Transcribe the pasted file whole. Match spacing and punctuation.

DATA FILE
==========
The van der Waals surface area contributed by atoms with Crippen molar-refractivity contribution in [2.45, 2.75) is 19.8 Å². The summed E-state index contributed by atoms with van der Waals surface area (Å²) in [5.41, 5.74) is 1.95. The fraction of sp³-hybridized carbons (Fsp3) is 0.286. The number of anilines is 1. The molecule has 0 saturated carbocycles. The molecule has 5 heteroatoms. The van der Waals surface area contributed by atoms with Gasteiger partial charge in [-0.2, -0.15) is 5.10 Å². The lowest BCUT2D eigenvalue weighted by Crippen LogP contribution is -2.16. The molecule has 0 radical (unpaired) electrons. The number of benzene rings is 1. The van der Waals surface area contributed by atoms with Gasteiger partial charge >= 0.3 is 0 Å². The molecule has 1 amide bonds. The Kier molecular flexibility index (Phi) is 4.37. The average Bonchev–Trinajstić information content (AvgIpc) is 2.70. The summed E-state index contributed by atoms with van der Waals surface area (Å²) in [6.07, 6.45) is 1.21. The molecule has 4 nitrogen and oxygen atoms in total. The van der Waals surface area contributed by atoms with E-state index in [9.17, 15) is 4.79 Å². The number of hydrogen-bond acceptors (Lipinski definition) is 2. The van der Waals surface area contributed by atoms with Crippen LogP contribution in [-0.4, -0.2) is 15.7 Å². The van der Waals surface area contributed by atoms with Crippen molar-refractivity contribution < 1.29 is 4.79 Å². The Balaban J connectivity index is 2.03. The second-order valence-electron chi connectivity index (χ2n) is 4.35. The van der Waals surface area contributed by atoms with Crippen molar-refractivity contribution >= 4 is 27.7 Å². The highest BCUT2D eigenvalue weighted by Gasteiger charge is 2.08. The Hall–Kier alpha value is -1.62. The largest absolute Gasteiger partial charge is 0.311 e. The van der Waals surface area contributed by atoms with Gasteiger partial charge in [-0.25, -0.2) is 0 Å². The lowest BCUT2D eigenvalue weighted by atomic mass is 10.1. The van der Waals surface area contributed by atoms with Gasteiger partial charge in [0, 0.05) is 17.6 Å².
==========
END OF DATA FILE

The van der Waals surface area contributed by atoms with Crippen molar-refractivity contribution in [2.45, 2.75) is 19.8 Å². The summed E-state index contributed by atoms with van der Waals surface area (Å²) in [5.41, 5.74) is 1.95. The fraction of sp³-hybridized carbons (Fsp3) is 0.286. The number of anilines is 1. The molecule has 0 saturated carbocycles. The molecule has 5 heteroatoms. The van der Waals surface area contributed by atoms with Gasteiger partial charge in [-0.2, -0.15) is 5.10 Å². The lowest BCUT2D eigenvalue weighted by Crippen LogP contribution is -2.16. The molecule has 0 radical (unpaired) electrons. The number of benzene rings is 1. The van der Waals surface area contributed by atoms with Gasteiger partial charge >= 0.3 is 0 Å². The molecule has 1 amide bonds. The Kier molecular flexibility index (Phi) is 4.37. The average Bonchev–Trinajstić information content (AvgIpc) is 2.70. The summed E-state index contributed by atoms with van der Waals surface area (Å²) in [6.07, 6.45) is 1.21. The molecule has 4 nitrogen and oxygen atoms in total. The van der Waals surface area contributed by atoms with E-state index in [9.17, 15) is 4.79 Å². The number of hydrogen-bond acceptors (Lipinski definition) is 2. The van der Waals surface area contributed by atoms with Crippen LogP contribution in [-0.4, -0.2) is 15.7 Å². The van der Waals surface area contributed by atoms with Crippen molar-refractivity contribution < 1.29 is 4.79 Å². The Balaban J connectivity index is 2.03. The second-order valence-electron chi connectivity index (χ2n) is 4.35. The van der Waals surface area contributed by atoms with Crippen molar-refractivity contribution >= 4 is 27.7 Å². The highest BCUT2D eigenvalue weighted by Gasteiger charge is 2.08. The Hall–Kier alpha value is -1.62. The largest absolute Gasteiger partial charge is 0.311 e. The van der Waals surface area contributed by atoms with Gasteiger partial charge in [-0.25, -0.2) is 0 Å². The lowest BCUT2D eigenvalue weighted by atomic mass is 10.1. The van der Waals surface area contributed by atoms with Gasteiger partial charge in [0, 0.05) is 17.6 Å².